6 Money Investment Tips You Should Teach Your Child

When it comes to investment lessons, it’s never too early to start. You might have realized it yourself as you grow older that saving for your retirement is not as easy as you’d expected. If you already have kids, it’s time you start teaching them about investing in the real world but in methods they will understand. This will empower them with practical knowledge about saving, ensuring that they don’t struggle as much as many adults do today in investing for a comfortable retirement. Here are some useful money investment tips you can start teaching your kids:

Money Investment Tips

#1. Starting off early

By teaching your kids about investment at an early stage, you’re already teaching them a crucial investment lesson. In fact, it could be considered as the most important investment tip you could provide them. There will be a huge difference in results for two people who start investing at age 20 and age 30 respectively. That is even if they each save the same amount every month until they turn 60 and they get the same return on investment.

#2. Teach them about priorities

Children should learn early on that they can’t have everything they want. You will need to teach them about making priorities and weighing their decisions based on how each decision would affect them in the long run. Have them write down a list of the things they wish to spend their money on and then help them consider each item on the wish list.

When you examine the items on their wish list, try to point out the benefits of each item so they can easily weigh their decisions. Maybe instead of saving for a video game, a laptop would serve them better in the long run even when they get to high school or college. Help them understand how each decision could have an impact over the years.

#3. Teach them about consequences

While you educate your child about different decisions and their consequences, make sure you don’t force them to take a certain decision. They have to make the decision on their own so that they can learn to face the consequences each decision can have. They will gain a practical experience on why they need to spend and save wisely.

Maybe your son decided to go on a spending spree with his Christmas money, but he end up being unable to afford the video game that he really wanted. This would teach him about the consequences of making rash financial decisions, helping him save up for things that he really wants before spending the money.

#4. Teach them about back-up plans

Another important investment lesson you should teach your child is not to put all their eggs in one basket. Explain to them about the risks involved in focusing their investment in one place. Let them know about the possibilities of failure and how having a back-up plan can cushion their fall.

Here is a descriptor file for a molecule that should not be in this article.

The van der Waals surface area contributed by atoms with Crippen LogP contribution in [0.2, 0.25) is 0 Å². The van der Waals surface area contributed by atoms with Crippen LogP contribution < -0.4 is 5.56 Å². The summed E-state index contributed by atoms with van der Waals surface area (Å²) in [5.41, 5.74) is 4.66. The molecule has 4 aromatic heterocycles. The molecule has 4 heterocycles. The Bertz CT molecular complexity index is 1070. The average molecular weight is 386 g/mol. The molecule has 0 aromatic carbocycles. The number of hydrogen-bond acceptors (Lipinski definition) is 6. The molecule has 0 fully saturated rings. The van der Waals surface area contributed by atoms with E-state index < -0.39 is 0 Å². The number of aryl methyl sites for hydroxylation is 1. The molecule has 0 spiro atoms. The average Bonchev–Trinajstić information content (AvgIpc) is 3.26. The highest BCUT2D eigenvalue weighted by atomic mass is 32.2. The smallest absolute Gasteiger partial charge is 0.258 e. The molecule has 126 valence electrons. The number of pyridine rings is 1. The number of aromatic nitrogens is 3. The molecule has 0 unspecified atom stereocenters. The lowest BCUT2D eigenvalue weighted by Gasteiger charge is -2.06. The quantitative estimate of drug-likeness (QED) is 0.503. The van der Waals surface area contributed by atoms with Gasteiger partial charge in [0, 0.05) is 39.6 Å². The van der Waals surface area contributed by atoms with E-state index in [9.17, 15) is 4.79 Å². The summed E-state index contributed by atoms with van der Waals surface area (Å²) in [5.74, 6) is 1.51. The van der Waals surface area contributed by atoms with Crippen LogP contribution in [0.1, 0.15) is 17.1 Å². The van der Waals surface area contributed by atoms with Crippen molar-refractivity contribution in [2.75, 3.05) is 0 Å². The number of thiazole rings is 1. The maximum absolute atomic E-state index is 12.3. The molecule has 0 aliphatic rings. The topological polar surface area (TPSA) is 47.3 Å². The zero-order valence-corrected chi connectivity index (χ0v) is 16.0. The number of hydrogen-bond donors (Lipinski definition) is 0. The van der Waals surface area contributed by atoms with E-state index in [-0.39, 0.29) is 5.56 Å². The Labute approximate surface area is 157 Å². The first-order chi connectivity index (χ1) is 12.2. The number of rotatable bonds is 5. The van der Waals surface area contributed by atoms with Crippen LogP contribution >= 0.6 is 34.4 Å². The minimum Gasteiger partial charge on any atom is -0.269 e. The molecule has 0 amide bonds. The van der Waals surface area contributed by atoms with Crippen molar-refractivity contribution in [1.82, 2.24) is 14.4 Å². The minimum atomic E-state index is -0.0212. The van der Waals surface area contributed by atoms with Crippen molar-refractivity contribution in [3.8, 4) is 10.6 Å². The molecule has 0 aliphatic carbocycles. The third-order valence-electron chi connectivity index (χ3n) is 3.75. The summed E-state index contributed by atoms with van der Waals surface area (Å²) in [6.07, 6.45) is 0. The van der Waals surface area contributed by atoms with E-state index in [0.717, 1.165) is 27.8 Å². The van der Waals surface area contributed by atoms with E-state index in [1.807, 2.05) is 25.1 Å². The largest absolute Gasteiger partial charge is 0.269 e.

You need to teach your child to diversify their investment plan. Make it clear that diversification won’t necessarily give them higher returns but will reduce their risk. You can use an example of having one piggy bank in which they save all their money. Tell them that the single piggy bank could end up getting lost or stolen, meaning they’ll end up losing all the money they’ve saved. But if they have about 2-3 piggy banks in which they divide their savings, they will still have some money left even if they lose one piggy bank.

#5. Teach them the concept of ROIs

Your kid should realize that there are plenty of benefits to saving money. While the fact that they’re able to save enough to buy what they want can be rewarding enough, teach them that there’s more to this. You can give them rewards for saving money.

The reward could be in the form of a percentage increase in their saving, which will be most practical for them in the real world. For instance, if they save up $20 every month for three months without spending any of it, you could reward them with another $20. This won’t just motivate them to practice making investments but also teach them that saving money has multiple rewards on its own.

#6. Teach them about the consequences of credit cards

Every wise investor knows that credit cards can be dangerous. Once your kid turns 18, it’s likely they’ll get hounded by salesmen offering credit cards. If you don’t teach them early on about the consequences of debt, they could end up being another victim. Teach them why spending money you don’t have is a bad idea.

Good parenting is about prepping your kids for the real world. When you give them the responsibility of managing money at an early stage, there’s a better chance of them spending their money wisely as adults. By teaching them the wise investment and budgeting lessons, you’ll be providing them with valuable and practical ideas that will guide their investment decisions in the long run.